Morphology of Native Moths

This project presents a study of the habitats of moths, based on native species found in the UK.

Although often small in size, their presence has been magnified so that these creatures can be considered in greater detail. In appearance, moths can be closely matched to the landscapes in which they live, as different species will often mimic the patterns, colours and textures of their natural environment. To create the most authentic replicas of these moth species, organic matter has been collected from their natural habitats and then reconstructed through various forms of craft-making. The fabricated models are then photographed on film using a Hasselblad camera, and then presented as specimens. The moths themselves convey all the diversity of their natural environment. By embodying the landscape from which they derive, they demonstrate how dependent a species is on its environment.

This project was made with the help of the Butterfly and Moth Conservation charity.

 

 

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Straw Dot (Rivula Sericealis)

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Rannoch Looper (Itame brunneata)

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Mother of Pearl (Pleuroptya Ruralis)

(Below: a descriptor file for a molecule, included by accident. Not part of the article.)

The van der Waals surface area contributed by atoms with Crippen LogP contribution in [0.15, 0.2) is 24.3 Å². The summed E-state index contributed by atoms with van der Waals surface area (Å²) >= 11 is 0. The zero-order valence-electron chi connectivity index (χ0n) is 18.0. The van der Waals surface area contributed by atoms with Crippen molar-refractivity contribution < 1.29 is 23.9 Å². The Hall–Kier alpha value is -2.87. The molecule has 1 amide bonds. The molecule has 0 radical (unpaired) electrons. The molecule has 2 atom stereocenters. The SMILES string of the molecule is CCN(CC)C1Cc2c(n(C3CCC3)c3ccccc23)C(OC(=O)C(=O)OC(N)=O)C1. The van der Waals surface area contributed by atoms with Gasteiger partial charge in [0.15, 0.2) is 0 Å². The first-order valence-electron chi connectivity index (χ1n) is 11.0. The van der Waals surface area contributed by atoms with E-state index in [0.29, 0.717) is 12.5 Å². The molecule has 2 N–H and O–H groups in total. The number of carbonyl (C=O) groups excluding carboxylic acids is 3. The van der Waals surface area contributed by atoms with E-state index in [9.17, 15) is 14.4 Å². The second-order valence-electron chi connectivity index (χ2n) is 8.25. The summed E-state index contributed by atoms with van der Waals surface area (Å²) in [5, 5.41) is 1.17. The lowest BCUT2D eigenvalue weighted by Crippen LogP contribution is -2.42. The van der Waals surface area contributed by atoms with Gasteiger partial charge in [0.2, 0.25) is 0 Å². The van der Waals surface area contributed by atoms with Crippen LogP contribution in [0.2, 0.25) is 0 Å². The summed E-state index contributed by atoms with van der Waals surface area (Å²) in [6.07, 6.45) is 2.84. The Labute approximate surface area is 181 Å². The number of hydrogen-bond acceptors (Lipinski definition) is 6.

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Mottled Beauty (Alcis Repandata)

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Green Pug (Pasiphila Rectangulata)

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Common Heath (Ematurga Atomaria)

Large Emerald (Geometra Papilionaria)

Large Emerald (Geometra Papilionaria)

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Small Fan-footed Wave (Idaea Biselata)

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Light Emerald (Campaea Margaritaria)

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Flame Carpet (Xanthorne Designata)

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Little Emerald (Jodis Lactearia)

 

Clouded Bordered Brindle (Apamea Crenata)

Clouded Bordered Brindle (Apamea Crenata)

 

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Magpie (Abraxas Grossulariata)

 

Dark Arches (Apamea Monoglypha)

Dark Arches (Apamea Monoglypha)

 

 

Some Materials…

paper

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